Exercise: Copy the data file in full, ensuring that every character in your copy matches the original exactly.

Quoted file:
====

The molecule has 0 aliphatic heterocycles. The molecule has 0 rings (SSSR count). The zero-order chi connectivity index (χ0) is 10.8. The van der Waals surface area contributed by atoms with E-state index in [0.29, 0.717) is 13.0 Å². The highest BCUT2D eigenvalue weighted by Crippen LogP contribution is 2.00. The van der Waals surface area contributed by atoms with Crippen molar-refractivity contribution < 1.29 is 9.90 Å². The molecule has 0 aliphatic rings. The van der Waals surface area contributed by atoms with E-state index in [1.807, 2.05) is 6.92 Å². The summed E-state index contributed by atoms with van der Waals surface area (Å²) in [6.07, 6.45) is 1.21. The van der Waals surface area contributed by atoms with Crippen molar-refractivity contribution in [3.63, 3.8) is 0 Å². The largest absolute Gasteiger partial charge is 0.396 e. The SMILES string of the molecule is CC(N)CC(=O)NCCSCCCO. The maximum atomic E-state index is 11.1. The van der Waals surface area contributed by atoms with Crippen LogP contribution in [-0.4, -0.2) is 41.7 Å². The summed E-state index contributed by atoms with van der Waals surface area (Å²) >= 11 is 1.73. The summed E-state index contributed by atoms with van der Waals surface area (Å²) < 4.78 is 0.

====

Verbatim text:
The molecule has 0 aliphatic heterocycles. The molecule has 0 rings (SSSR count). The zero-order chi connectivity index (χ0) is 10.8. The van der Waals surface area contributed by atoms with E-state index in [0.29, 0.717) is 13.0 Å². The highest BCUT2D eigenvalue weighted by Crippen LogP contribution is 2.00. The van der Waals surface area contributed by atoms with Crippen molar-refractivity contribution < 1.29 is 9.90 Å². The molecule has 0 aliphatic rings. The van der Waals surface area contributed by atoms with E-state index in [1.807, 2.05) is 6.92 Å². The summed E-state index contributed by atoms with van der Waals surface area (Å²) in [6.07, 6.45) is 1.21. The van der Waals surface area contributed by atoms with Crippen molar-refractivity contribution in [3.63, 3.8) is 0 Å². The largest absolute Gasteiger partial charge is 0.396 e. The SMILES string of the molecule is CC(N)CC(=O)NCCSCCCO. The maximum atomic E-state index is 11.1. The van der Waals surface area contributed by atoms with Crippen LogP contribution in [-0.4, -0.2) is 41.7 Å². The summed E-state index contributed by atoms with van der Waals surface area (Å²) >= 11 is 1.73. The summed E-state index contributed by atoms with van der Waals surface area (Å²) < 4.78 is 0.